Sunday, November 16, 2008

Plain Jane?

Sometimes appearances can be deceiving, this looks like a pretty boring cake but in fact it's perfect. A moist firm crumb which holds it's shape when cut and improves with age. It comes from Dorie Greenspan's Baking which I picked up on my trip to Houston. I had never heard of her before I bought this but have since discovered that there are an mpressive 41 pages on egullet devoted to this book. Everything is in cups, but I weighed it all as I went along and have only given my measurements here.

Rum-Drenched Vanilla Cakes (adapted from Dorie Greenspan's Baking)
makes two 2 pint loaves

390g plain flour
2 1/2 tsp baking powder
pinch salt
425g vanilla sugar*
1 1/2 tsp vanilla extract
6 eggs
150 mls double cream
2 1/2 tbsp rum
210g unsalted butter, melted and cooled

85ml water
45g sugar
60ml rum
  • preheat the oven to 180 deg C
  • grease two loaf pans
  • sift together the flour, salt and baking powder
  • beat together eggs and sugar until tripled in volume
  • whisk in the vanilla extract, then the cream and the rum
  • fold in the dry ingrediants
  • fold in the melted butter
  • bake for 55-60 mins (check after 30, if the tops are getting too brown cover with foil)
Once the cakes go into the oven start making the syrup.
  • stir sugar and water together over a low heat until sugar is dissolved
  • bring to the boil, then remove from the heat and add the rum
  • leave to cool
When cakes are cooked leave to cool for 5 mins in the tin and then unmold. Turn the right way up, pierce all over with a skewer and brush over the syrup. Work slowly with the syrup to ensure in all gets soaked up.
* I actually use vanilla sugar in pretty much all my baking. Simply chop
two vanilla pods into thirds add to the sugar and store in an airtight
jar (I use a Kilner jar as you can see). Top up the sugar and give a little
shake to mix as you go along.

Saturday, November 15, 2008

Time for Cake

I'm not a great fan of Christmas cake, I find it a bit too rich and I don't like marzipan or icing either. I wasn't going to make one at all this year until I was flicking through my copy of Nigella's 'Feast' (her best book IMO) and came across this recipe which is for a lighter cake that is later topped with glazed nuts and candied fruit. It's very simple to make, I substituted apricot jam for the chestnut puree and also used brandy rather than rum - both of these are suggested by Nigella herself. Don't skip on preparing the tin, you don't want the cake getting too dark around the edges.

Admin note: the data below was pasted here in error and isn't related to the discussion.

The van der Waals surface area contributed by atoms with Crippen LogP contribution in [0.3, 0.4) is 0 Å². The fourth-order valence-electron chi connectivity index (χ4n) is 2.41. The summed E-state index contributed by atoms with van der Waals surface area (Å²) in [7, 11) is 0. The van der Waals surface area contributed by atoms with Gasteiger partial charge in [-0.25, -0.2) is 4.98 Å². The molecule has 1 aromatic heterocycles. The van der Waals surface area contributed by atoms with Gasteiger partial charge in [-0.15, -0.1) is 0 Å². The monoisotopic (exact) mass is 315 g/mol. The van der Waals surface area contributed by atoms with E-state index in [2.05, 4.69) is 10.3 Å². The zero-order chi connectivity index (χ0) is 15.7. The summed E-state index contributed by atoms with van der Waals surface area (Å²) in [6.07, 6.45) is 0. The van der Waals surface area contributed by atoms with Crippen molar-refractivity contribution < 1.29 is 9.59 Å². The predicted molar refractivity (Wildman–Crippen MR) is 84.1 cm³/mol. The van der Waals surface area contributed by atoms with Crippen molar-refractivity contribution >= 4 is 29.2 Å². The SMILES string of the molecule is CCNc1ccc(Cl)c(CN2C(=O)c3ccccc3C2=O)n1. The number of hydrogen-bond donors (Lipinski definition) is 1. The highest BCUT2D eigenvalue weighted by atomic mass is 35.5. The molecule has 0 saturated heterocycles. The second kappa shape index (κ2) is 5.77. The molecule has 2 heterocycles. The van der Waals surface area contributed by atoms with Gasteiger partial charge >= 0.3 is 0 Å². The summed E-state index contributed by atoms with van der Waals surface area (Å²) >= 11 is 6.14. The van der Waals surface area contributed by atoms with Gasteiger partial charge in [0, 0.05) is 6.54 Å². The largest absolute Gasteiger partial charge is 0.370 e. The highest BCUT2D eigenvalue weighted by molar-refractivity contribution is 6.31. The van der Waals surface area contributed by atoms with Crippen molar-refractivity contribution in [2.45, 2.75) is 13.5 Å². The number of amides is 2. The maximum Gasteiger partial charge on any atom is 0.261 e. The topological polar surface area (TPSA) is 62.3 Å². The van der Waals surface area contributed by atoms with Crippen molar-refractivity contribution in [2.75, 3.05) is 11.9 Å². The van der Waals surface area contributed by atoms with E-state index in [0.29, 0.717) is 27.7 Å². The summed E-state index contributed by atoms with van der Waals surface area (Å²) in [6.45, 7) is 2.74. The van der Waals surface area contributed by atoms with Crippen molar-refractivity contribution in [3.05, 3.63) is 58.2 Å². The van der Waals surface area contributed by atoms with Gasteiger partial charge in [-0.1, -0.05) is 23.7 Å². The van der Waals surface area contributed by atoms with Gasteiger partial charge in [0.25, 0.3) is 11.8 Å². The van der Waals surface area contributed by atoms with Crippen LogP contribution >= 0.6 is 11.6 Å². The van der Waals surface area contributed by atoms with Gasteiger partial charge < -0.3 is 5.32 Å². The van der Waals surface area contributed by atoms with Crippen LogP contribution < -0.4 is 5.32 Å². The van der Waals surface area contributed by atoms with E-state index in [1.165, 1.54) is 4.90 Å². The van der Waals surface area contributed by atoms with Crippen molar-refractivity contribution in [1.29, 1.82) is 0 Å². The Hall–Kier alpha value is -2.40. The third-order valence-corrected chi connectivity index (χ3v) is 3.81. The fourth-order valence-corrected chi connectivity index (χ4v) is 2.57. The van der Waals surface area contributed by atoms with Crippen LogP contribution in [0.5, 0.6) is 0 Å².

Easy Light Christmas Cake (adapted from Nigella Lawson's Feast)
525g mixed dried fruit
250g glace cherries
175g unsalted butter
250g dark brown sugar
250g apricot jam
125ml brandy
juice and zest of 1 orange
zest of 1 lemon
3 large eggs, beaten
250g plain flour
1/2 tsp baking powder
1/4 tsp cinnamon
1/4 tsp nutmeg
  • double line and grease a 10" square tin
  • put two layers of brown paper around the outside of the tin (secured with string), it should stand 3-4" proud of the tin
  • chop cherries in quarters and add to heavy pan along with the rest of the dried fruit
  • add the butter, sugar, jam, rum, orange juice and both zests
  • over a low heat stir until the butter has melted
  • bring to the boil and simmer for 10 mins
  • remove from the heat and leave to cool for 30 mins
  • preheat the oven to 150 deg C
  • sieve together the flour, baking powder, cinnamon and nutmeg.
  • lightly stir in the eggs and flour mix
  • pour into the prepared tin
  • bake for 1 3/4 - 2 hours, the cake is done when a skewer inserted in the centre comes out clean
Once the cake has cooled completely wrap the cake in two layers of greaseproof paper followed by two layers of tinfoil.

Sunday, November 9, 2008

Preparation Time

I know it's a bit early to be talking about Christmas but some things, like cake, pudding and mincemeat, taste better when left to mature for a while. Back when I was a teenager my friend S and I made our Christmas money by selling mince pies to our nieghbours. When I think back on it, it was a highly organised affair. The mince pie enterprise started in late November when we canvassed the nieghbourhood for orders. Then it was time to made the mincemeat. leaving it to mature for a few weeks. Typically we made about 1000 mince pies over a single weekend in M's kitchen, then delivered them in nicely packaged boxes a few days before Christmas.

I have always used this recipe from Delia, the real key is the quality of your ingrediants. Buy whole candied citrus peel and chop it yourself - the taste doesn't even begin to compare with the bitter stuff you get in the supermarket. I bought all my stuff in The Gourmet Shop, just beacause I can walk there from work. Interestingly I bought some ground almonds also @ €17.50 /kg .I priced them the next day in my local Tesco where the cheapest ones (and they were on 'special') were €21.50/kg!! It always pays to shop around.